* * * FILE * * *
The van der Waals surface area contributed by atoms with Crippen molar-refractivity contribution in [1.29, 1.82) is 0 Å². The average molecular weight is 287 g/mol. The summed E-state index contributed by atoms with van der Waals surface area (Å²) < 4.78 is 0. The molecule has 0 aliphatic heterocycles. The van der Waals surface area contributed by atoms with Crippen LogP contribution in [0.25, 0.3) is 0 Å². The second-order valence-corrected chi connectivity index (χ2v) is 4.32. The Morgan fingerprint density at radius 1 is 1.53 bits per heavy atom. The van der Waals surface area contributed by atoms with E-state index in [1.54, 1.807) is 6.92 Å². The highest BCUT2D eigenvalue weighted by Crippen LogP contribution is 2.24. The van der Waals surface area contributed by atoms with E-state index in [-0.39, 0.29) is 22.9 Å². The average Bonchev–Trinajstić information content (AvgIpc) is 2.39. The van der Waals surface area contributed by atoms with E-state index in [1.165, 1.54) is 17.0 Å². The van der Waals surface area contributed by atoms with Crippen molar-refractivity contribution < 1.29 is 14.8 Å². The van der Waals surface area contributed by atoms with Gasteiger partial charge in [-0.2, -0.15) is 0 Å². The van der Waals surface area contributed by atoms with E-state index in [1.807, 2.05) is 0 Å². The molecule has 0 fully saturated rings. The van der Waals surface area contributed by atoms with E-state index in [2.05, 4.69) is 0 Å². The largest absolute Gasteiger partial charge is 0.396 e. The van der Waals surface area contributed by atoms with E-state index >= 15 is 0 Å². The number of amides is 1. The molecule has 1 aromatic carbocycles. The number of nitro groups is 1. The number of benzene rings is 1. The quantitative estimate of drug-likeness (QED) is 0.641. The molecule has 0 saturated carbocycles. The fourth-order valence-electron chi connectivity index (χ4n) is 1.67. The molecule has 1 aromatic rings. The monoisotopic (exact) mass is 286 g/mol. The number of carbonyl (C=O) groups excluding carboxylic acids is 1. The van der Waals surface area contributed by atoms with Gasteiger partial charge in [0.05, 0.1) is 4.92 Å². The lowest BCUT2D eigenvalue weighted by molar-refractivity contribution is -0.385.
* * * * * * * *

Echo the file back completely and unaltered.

The van der Waals surface area contributed by atoms with Crippen molar-refractivity contribution in [1.29, 1.82) is 0 Å². The average molecular weight is 287 g/mol. The summed E-state index contributed by atoms with van der Waals surface area (Å²) < 4.78 is 0. The molecule has 0 aliphatic heterocycles. The van der Waals surface area contributed by atoms with Crippen LogP contribution in [0.25, 0.3) is 0 Å². The second-order valence-corrected chi connectivity index (χ2v) is 4.32. The Morgan fingerprint density at radius 1 is 1.53 bits per heavy atom. The van der Waals surface area contributed by atoms with E-state index in [1.54, 1.807) is 6.92 Å². The highest BCUT2D eigenvalue weighted by Crippen LogP contribution is 2.24. The van der Waals surface area contributed by atoms with E-state index in [-0.39, 0.29) is 22.9 Å². The average Bonchev–Trinajstić information content (AvgIpc) is 2.39. The van der Waals surface area contributed by atoms with E-state index in [1.165, 1.54) is 17.0 Å². The van der Waals surface area contributed by atoms with Crippen molar-refractivity contribution < 1.29 is 14.8 Å². The van der Waals surface area contributed by atoms with Gasteiger partial charge in [-0.2, -0.15) is 0 Å². The van der Waals surface area contributed by atoms with E-state index in [1.807, 2.05) is 0 Å². The molecule has 0 fully saturated rings. The van der Waals surface area contributed by atoms with E-state index in [2.05, 4.69) is 0 Å². The largest absolute Gasteiger partial charge is 0.396 e. The van der Waals surface area contributed by atoms with E-state index >= 15 is 0 Å². The number of amides is 1. The molecule has 1 aromatic carbocycles. The number of nitro groups is 1. The number of benzene rings is 1. The quantitative estimate of drug-likeness (QED) is 0.641. The molecule has 0 saturated carbocycles. The fourth-order valence-electron chi connectivity index (χ4n) is 1.67. The molecule has 1 aromatic rings. The monoisotopic (exact) mass is 286 g/mol. The number of carbonyl (C=O) groups excluding carboxylic acids is 1. The van der Waals surface area contributed by atoms with Gasteiger partial charge in [0.05, 0.1) is 4.92 Å². The lowest BCUT2D eigenvalue weighted by molar-refractivity contribution is -0.385.